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Publication numberUS3594172 A
Publication typeGrant
Publication dateJul 20, 1971
Filing dateJun 13, 1967
Priority dateOct 24, 1966
Also published asDE1597637A1
Publication numberUS 3594172 A, US 3594172A, US-A-3594172, US3594172 A, US3594172A
InventorsJoseph Anthony Sincius
Original AssigneeDu Pont
Export CitationBiBTeX, EndNote, RefMan
External Links: USPTO, USPTO Assignment, Espacenet
Light developable,direct-writing,silver halide emulsions containing gold and iodine
US 3594172 A
Abstract  available in
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Claims  available in
Description  (OCR text may contain errors)

United States Patent LIGHT DEVELOPABLE, DIRECT-WRITING, SILVER HALIDE EMULSIONS CONTAINING GOLD AND IODINE Joseph Anthony Sincius, Little Silver, N.J., assignor to 113)). du Pont de Nemours and Company, Wilmington,

No Drawing. Continuation-impart of application Ser. No. 588,734, Oct. 24, 1966. This application June 13, 1967, Ser. No. 645,601

Int. Cl. G03c 1/28, 5/32 US. Cl. 96-107 14 Claims ABSTRACT OF THE DISCLOSURE Light-developable, direct-writing, radiation-sensitive silver halide emulsions, emulsion layers and elements containing molecular iodine or an iodide ion-yielding compound, a gold salt and optionally a water-soluble bromide and/ or plumbous salt, and process for recording images.

This application is a continuation-in-part of my copending application Ser. No. 588,734 filed Oct. 24, 1966 now abandoned.

BACKGROUND OF INVENTION Field of the invention This invention relates to direct-Writing or printing, light-developable oscillographic recording elements, e.g., films or papers, and to image-recording processes.

Description of the prior art Radiation-sensitive elements adapted for light-recording, e.g., oscillographic recording, are known. They have slow speed, require long access time and have low image density. In addition, they lack image stability under ambient light conditions and are not developable by conventional chemical developing solutions. Proposals have been made to produce improved direct-writing elements. One proposal is disclosed in Hunt US. Pat. 3,249,440, May 3, 1966, where the silver halide emulsion layers contain molecular iodine. These layers have good directwriting speeds and improved sensitometric characteristics as compared with the prior art.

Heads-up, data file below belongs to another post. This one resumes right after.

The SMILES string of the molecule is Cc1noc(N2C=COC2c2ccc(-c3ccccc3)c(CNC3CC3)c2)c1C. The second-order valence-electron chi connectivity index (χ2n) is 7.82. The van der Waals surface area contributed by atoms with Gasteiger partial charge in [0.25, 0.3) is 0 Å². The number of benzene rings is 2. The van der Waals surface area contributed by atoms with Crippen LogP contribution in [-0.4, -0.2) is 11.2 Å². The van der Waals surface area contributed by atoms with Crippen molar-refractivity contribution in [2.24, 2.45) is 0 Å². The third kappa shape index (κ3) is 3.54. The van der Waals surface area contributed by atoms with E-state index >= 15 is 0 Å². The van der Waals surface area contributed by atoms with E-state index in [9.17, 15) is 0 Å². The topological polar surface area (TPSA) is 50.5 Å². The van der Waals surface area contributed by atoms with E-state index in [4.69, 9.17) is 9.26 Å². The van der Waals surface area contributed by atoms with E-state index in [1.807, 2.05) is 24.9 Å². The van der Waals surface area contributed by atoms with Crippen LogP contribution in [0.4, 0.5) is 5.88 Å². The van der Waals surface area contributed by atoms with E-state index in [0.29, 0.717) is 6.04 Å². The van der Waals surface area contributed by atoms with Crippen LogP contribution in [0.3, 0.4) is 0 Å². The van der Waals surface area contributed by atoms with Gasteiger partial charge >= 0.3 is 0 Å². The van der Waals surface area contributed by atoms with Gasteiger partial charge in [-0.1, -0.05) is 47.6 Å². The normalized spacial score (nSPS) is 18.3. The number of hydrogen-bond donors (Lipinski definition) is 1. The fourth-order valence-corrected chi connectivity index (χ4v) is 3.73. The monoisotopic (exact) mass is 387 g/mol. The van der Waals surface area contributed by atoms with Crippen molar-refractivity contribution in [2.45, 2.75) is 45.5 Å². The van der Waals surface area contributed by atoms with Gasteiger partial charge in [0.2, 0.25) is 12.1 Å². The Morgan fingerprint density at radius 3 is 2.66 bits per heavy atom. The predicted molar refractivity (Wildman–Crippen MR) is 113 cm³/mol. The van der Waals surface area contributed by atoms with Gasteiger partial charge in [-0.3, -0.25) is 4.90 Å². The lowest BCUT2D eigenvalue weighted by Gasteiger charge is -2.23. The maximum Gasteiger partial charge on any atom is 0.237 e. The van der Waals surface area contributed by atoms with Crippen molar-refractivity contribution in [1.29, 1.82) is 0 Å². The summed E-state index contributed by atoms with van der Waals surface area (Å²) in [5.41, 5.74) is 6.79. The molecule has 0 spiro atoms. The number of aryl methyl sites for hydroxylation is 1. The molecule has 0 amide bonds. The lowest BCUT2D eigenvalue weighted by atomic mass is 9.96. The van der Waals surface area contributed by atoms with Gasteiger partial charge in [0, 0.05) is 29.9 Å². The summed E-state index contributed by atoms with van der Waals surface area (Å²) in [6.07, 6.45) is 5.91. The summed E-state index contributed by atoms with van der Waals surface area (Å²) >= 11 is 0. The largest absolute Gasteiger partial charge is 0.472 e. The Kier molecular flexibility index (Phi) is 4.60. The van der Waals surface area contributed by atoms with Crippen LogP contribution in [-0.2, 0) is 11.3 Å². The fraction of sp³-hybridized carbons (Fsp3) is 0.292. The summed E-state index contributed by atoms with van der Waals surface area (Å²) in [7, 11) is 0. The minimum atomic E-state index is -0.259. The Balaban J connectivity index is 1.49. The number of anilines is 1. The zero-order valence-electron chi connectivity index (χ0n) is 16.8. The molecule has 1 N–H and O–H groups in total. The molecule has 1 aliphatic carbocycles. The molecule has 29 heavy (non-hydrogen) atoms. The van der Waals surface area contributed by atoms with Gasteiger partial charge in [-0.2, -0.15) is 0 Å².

In accordance with this invention, improved, light-developable, direct-writing emulsions can be made by admixing (1) an emulsion of light-sensitive silver halide grains having an average particle size in the range 0.1- 10.0 microns and a water-permeable macromolecular organic colloid binder, (2) molecular iodine or an iodide ion-yielding compound in the amount of 005-15 mole percent, preferably 0.8- mole percent and (3) a gold compound in an amount 0.0005-1.0 mole percent, preferably 0.01-0.2 mole percent, all based on silver halide.

. The resulting light-developable, direct-writing silver halide emulsion has higher maximum density and better image stability than when molecular iodine is used without the gold compound. Writing speed is substantially increased and the contrast improved. Background densities are lower and the light-development or photolysis time necessary for the first image appearance is reduced substantially. The direct-writing elements of this invention are also capable of being chemically developed with conventional developing solutions and can also be made 3,594,172 Patented July 20, 1971 to produce reversed images when desired. That is, instead of a dark oscillographic trace on a light background, it is possible to produce a white trace on a dark background.

The photosensitive elements of this invention can be photodeveloped for the direct-writing effect and can then be processed in a conventional photographic developer solution such as that shown in Example IV below to give a permanent black and white positive image. The speed of this reversed image is at least as high as the directwriting or direct print-out image. Thus, more information is achieved than by development of the negative image where conditions have to be kept under photographic safelights until the paper is fixed.

The negative image development is catalyzed by the surface latent image. The halogen acceptors used under the preferred conditions do not fog and clean images of high contrast result. The sensitivity is lower than in dry direct-writing emulsions because the latter utilize the internal sensitivity and these emulsions are designed to enhance internal sensitivity at the expense of surface sensitivity.